It's a very recent (around 2009): some of the earlier thinking is here, explaining its development. The use of the terms "single" and "double" columns are generalisations: a single column can be the torso, or a limb, a double column connects two of them, for example, disabling the subject by securing their arms, crossed, behind the back.

And as ever, in such delicate matters, a formal reminder is necessary: the activity must be sensible, sane, and consenting, and the rigger must have medical shears close to hand to release the subject without question if they use an emergency code of their predeclared choice (they usually use 6mm dia hemp, and a test is to trim the end of the rope, which precludes stoppers: in preparing the rope, wrap the point of cut with 2" gaffer tape, which is so strongly glued it'll neither roll not unstick, and cut it in half). Also, specialist medical training in the path of the nerves is essential, as some run very close to the more obvious binding points: this emphasises the value of such bindings, which secure without constriction. Generally, the use of knots is abhored as unnecessary: most ties use friction and tension, however one knot is essential at the ends of each line. Perhaps the most widely-used knot is the lark's head, used at the midway bight of the extension blight just above thumb-knots in the tail of the existing line, to extend it: shibari lines are almost always doubled at the midway point.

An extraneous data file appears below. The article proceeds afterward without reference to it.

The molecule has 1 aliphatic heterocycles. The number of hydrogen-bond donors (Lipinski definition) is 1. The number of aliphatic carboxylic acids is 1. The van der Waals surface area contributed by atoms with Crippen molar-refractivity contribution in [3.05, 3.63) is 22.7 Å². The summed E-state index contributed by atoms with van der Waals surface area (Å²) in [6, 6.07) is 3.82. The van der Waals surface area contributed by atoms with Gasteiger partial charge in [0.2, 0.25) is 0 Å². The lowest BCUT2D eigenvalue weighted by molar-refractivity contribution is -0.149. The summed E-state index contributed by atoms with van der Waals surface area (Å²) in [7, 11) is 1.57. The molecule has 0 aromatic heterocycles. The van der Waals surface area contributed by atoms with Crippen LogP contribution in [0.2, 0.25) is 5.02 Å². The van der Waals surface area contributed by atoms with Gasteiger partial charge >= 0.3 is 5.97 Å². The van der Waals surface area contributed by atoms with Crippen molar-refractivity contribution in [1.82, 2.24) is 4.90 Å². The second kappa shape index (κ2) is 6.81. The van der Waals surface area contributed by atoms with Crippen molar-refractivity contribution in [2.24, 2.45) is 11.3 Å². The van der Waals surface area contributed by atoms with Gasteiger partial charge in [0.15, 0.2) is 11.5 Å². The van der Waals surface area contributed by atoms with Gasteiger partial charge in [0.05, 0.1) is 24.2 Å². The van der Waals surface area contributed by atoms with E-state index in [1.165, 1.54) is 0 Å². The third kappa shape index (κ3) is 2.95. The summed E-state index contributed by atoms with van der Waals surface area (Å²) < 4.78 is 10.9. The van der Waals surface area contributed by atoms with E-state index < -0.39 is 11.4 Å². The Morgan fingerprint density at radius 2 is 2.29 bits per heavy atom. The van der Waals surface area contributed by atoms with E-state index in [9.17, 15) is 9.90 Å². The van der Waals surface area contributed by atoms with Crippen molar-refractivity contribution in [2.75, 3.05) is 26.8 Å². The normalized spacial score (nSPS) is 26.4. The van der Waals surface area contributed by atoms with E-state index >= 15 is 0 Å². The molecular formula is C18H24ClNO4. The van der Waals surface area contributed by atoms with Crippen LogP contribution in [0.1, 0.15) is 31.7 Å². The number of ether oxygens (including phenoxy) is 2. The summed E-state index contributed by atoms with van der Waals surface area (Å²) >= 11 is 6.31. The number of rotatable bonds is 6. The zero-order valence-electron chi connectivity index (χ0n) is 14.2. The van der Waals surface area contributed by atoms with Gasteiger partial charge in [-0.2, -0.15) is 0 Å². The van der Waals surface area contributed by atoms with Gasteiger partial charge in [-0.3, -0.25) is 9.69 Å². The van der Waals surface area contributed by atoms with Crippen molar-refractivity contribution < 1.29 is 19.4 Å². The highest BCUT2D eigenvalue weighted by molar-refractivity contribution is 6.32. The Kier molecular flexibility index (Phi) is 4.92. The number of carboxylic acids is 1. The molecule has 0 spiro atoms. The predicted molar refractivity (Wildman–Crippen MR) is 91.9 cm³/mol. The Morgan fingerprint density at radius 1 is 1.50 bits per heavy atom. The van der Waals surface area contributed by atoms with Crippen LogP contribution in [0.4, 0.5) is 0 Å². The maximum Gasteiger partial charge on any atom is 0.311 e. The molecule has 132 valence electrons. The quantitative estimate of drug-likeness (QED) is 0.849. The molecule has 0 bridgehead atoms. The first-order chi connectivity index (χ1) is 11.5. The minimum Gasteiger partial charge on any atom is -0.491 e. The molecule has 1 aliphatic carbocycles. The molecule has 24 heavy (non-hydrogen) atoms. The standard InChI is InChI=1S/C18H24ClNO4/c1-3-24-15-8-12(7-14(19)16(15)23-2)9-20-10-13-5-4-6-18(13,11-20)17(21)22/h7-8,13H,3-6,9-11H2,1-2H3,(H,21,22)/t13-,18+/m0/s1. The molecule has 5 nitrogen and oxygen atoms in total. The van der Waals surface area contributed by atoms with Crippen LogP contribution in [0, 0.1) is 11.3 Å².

Dan_Lehman

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Re: How many bowlines are there? - More on the Somerville
« Reply #12 on: June 25, 2018, 11:06:48 PM »
The current general method of tying is illustrated
here.

I'm half wondering whether it actually rates as the founding member of a new class of knot
... where (above site) the assertion is made that
"The Somerville Bowline was devised by Topologist.
There have been a lot of methods posted on how to tie this knot due
to its instant popularity in the rope scene."

Perhaps the particular 2-eye knot was devised by X,
but the base of that of bringing the tail in through
the central nipping loop (which IMO makes it part
of the greater *bowline* family --of the "anti-bowline"
side of that), is known from well prior this derivation,
and has been shown in an image (attributed to Samson
Rope] in a book on cordage, and found by me in some
commercial-fishing gear and --in a different version--
in a mooring line.

The shown knot differs --dangerously, for general applications
at least-- from the referenced French/Portuguese bowlines
in NOT reeving the eyes all through the central nipping loop,
but instead on capturing them with the reeved collar (only)!
BOO!


--dl*